Posts Tagged With: Celtic

Let’s Talk Witch – The Eight Keys to Celtic Magic

Flower Graphics
Let’s Talk Witch – The Eight Keys to Celtic Magic

Every folk group has special traditions with regard to magical practice. To the contrary of trends in modern occultism these traditions are not merely windaw dressing on a universal pattern- the differences reflect real and often profound variations between and among traditions. In studying the Celtic traditions of magic certain unique themes occur which are worth pointing out. These themes help distinguish the Celtic traditions from others. If these themes are found inspiring, then the Celtic tradition is a place to explore them further in the environment of ideas which will lead the seeker to deeper findings along the same path.
1. Magic of the Head
NO other tradition, with the possible exception of the Slavic, is more focused on the human head (and brain) as the seat of magical powers. When one reads the ancient Irish tales one becomes aware of the degree to which the Celts were head hunters. The reason for this is that their magical physiology holds that the head is the seat of power- an honour. This a warrior attempts to steal from an enemy, and assume himself. Hence the ancient Irish were known to eat a portion of a slain enemy’s brain. The head-hunting practices of Irish fighters continued until the mid-19th century, when early Irish immigrants to North America fighting for the Confederacy were known to have hunted the heads of Union soldiers. (See Professor Grady McWhiney’s book Attack and Die.) Also, however, the heads of one’s own ancestors were to be preserved- and displayed at certain holy times. This “cult of the head” is conspicuous at the Celtic temple at Roquepertuse, which contains stone pillars with niches into which the heads of ancestral heroes were placed. This is without doubt also the ultimate origin of the “jack-o-lantern”the carved cephalomorphic gourd familiar in Halloween customs. It is thought by many that the myth of the head of Mimir, which informs the God Odin, is ultimately a Celtic influence.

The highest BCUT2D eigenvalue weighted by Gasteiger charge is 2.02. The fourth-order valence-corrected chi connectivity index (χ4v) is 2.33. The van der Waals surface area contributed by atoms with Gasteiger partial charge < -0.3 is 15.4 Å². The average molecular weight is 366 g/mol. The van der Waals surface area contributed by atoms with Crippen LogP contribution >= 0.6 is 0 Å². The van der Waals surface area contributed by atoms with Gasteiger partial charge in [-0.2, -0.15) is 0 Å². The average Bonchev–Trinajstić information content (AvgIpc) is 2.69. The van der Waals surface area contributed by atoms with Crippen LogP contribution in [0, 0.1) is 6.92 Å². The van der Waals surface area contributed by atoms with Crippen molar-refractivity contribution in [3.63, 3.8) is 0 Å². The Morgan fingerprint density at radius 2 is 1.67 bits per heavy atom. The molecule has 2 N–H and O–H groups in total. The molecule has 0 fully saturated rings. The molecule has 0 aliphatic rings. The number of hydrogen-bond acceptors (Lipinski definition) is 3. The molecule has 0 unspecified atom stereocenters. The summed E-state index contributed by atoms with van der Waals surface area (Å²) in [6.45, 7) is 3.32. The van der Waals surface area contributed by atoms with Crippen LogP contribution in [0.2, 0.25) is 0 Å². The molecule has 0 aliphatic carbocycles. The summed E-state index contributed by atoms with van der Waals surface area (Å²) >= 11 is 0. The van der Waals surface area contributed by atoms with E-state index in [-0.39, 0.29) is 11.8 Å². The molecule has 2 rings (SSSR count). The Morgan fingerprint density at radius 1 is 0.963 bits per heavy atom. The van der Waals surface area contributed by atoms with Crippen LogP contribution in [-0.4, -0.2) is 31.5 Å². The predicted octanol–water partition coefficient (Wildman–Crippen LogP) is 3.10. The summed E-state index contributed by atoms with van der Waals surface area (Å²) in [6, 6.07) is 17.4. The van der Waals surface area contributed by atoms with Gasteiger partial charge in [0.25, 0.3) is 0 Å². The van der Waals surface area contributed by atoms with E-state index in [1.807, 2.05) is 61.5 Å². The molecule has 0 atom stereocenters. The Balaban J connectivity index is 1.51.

2. Memory
Mimir means memory- and the exercise of memory in and of itself seems to have a magical importance for the Celts. This is a trait they share with the Aryans of the east. The Druidic training program is said to have consisted of twenty years of learning lore by memory. The exercise of this faculty for its own sake, beyond the ready access to information it provides to the subject is something the Celts seem to have especially appreciated. the ogham system was most certainly one of the practical tools used in this exercise. Poems and stories were among the things memorized.
3. Story-Telling
The stories recited by Celtic tellers of tales were not merely for entertainment- they were also not merely mythic tales in which the traditions of the people were encoded. Stories are actually said to have operative magical effects. It might be said that the hearing of a certain story would bring a number of years of good fortune, but the telling of a story would bring even more. (See Rees and Rees, The Celtic Heritage.)